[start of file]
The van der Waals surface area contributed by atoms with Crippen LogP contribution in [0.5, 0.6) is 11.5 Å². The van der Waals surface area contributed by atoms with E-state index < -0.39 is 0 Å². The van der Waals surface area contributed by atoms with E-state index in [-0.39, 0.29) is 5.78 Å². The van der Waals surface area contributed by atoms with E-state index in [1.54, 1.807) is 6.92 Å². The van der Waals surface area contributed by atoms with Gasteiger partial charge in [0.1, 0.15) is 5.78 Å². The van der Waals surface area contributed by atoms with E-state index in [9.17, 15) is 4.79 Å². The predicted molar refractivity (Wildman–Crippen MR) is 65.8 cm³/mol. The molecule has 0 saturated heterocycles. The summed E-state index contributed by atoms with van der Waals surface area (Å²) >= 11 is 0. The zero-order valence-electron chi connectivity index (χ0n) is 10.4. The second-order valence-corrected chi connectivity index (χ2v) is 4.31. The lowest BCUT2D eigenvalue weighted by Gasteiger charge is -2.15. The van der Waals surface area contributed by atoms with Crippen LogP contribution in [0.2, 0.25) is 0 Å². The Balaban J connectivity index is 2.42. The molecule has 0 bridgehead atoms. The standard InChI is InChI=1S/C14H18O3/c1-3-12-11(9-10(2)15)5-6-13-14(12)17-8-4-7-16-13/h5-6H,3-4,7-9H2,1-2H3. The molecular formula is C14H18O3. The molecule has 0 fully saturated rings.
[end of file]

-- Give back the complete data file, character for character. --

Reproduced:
The van der Waals surface area contributed by atoms with Crippen LogP contribution in [0.5, 0.6) is 11.5 Å². The van der Waals surface area contributed by atoms with E-state index < -0.39 is 0 Å². The van der Waals surface area contributed by atoms with E-state index in [-0.39, 0.29) is 5.78 Å². The van der Waals surface area contributed by atoms with E-state index in [1.54, 1.807) is 6.92 Å². The van der Waals surface area contributed by atoms with Gasteiger partial charge in [0.1, 0.15) is 5.78 Å². The van der Waals surface area contributed by atoms with E-state index in [9.17, 15) is 4.79 Å². The predicted molar refractivity (Wildman–Crippen MR) is 65.8 cm³/mol. The molecule has 0 saturated heterocycles. The summed E-state index contributed by atoms with van der Waals surface area (Å²) >= 11 is 0. The zero-order valence-electron chi connectivity index (χ0n) is 10.4. The second-order valence-corrected chi connectivity index (χ2v) is 4.31. The lowest BCUT2D eigenvalue weighted by Gasteiger charge is -2.15. The van der Waals surface area contributed by atoms with Crippen LogP contribution in [0.2, 0.25) is 0 Å². The Balaban J connectivity index is 2.42. The molecule has 0 bridgehead atoms. The standard InChI is InChI=1S/C14H18O3/c1-3-12-11(9-10(2)15)5-6-13-14(12)17-8-4-7-16-13/h5-6H,3-4,7-9H2,1-2H3. The molecular formula is C14H18O3. The molecule has 0 fully saturated rings.